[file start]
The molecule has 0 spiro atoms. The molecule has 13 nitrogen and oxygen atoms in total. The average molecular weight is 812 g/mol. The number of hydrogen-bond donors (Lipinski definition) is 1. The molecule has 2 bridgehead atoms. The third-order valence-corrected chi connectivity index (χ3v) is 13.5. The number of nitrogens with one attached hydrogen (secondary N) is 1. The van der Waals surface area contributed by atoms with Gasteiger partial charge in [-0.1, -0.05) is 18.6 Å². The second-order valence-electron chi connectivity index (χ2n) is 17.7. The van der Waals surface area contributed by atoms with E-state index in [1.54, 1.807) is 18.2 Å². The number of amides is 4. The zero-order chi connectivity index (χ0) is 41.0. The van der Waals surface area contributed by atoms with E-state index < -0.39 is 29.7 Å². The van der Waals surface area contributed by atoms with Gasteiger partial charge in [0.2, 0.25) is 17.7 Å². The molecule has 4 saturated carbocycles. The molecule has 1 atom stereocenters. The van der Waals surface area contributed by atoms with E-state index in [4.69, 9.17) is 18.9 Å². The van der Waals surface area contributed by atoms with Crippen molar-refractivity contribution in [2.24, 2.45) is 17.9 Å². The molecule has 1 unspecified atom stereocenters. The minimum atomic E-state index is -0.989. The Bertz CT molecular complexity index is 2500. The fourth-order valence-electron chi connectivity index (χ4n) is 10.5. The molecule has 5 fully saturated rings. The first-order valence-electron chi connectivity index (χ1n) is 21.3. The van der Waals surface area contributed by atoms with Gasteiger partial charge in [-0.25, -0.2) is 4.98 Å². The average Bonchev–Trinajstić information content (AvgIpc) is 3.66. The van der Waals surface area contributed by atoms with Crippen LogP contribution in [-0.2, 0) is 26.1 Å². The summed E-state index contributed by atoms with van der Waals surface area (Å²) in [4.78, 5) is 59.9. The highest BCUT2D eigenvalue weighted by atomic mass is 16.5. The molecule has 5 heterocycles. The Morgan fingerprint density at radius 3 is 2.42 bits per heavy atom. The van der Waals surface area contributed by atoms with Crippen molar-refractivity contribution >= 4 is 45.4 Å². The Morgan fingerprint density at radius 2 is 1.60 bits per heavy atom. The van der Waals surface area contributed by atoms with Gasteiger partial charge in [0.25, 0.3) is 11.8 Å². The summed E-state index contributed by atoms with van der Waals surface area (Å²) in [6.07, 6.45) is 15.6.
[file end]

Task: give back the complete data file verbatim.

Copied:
The molecule has 0 spiro atoms. The molecule has 13 nitrogen and oxygen atoms in total. The average molecular weight is 812 g/mol. The number of hydrogen-bond donors (Lipinski definition) is 1. The molecule has 2 bridgehead atoms. The third-order valence-corrected chi connectivity index (χ3v) is 13.5. The number of nitrogens with one attached hydrogen (secondary N) is 1. The van der Waals surface area contributed by atoms with Gasteiger partial charge in [-0.1, -0.05) is 18.6 Å². The second-order valence-electron chi connectivity index (χ2n) is 17.7. The van der Waals surface area contributed by atoms with E-state index in [1.54, 1.807) is 18.2 Å². The number of amides is 4. The zero-order chi connectivity index (χ0) is 41.0. The van der Waals surface area contributed by atoms with E-state index < -0.39 is 29.7 Å². The van der Waals surface area contributed by atoms with Gasteiger partial charge in [0.2, 0.25) is 17.7 Å². The molecule has 4 saturated carbocycles. The molecule has 1 atom stereocenters. The van der Waals surface area contributed by atoms with E-state index in [4.69, 9.17) is 18.9 Å². The van der Waals surface area contributed by atoms with Crippen molar-refractivity contribution in [2.24, 2.45) is 17.9 Å². The molecule has 1 unspecified atom stereocenters. The minimum atomic E-state index is -0.989. The Bertz CT molecular complexity index is 2500. The fourth-order valence-electron chi connectivity index (χ4n) is 10.5. The molecule has 5 fully saturated rings. The first-order valence-electron chi connectivity index (χ1n) is 21.3. The van der Waals surface area contributed by atoms with Gasteiger partial charge in [-0.25, -0.2) is 4.98 Å². The average Bonchev–Trinajstić information content (AvgIpc) is 3.66. The van der Waals surface area contributed by atoms with Crippen LogP contribution in [-0.2, 0) is 26.1 Å². The summed E-state index contributed by atoms with van der Waals surface area (Å²) in [4.78, 5) is 59.9. The highest BCUT2D eigenvalue weighted by atomic mass is 16.5. The molecule has 5 heterocycles. The Morgan fingerprint density at radius 3 is 2.42 bits per heavy atom. The van der Waals surface area contributed by atoms with Crippen molar-refractivity contribution >= 4 is 45.4 Å². The Morgan fingerprint density at radius 2 is 1.60 bits per heavy atom. The van der Waals surface area contributed by atoms with Gasteiger partial charge in [0.25, 0.3) is 11.8 Å². The summed E-state index contributed by atoms with van der Waals surface area (Å²) in [6.07, 6.45) is 15.6.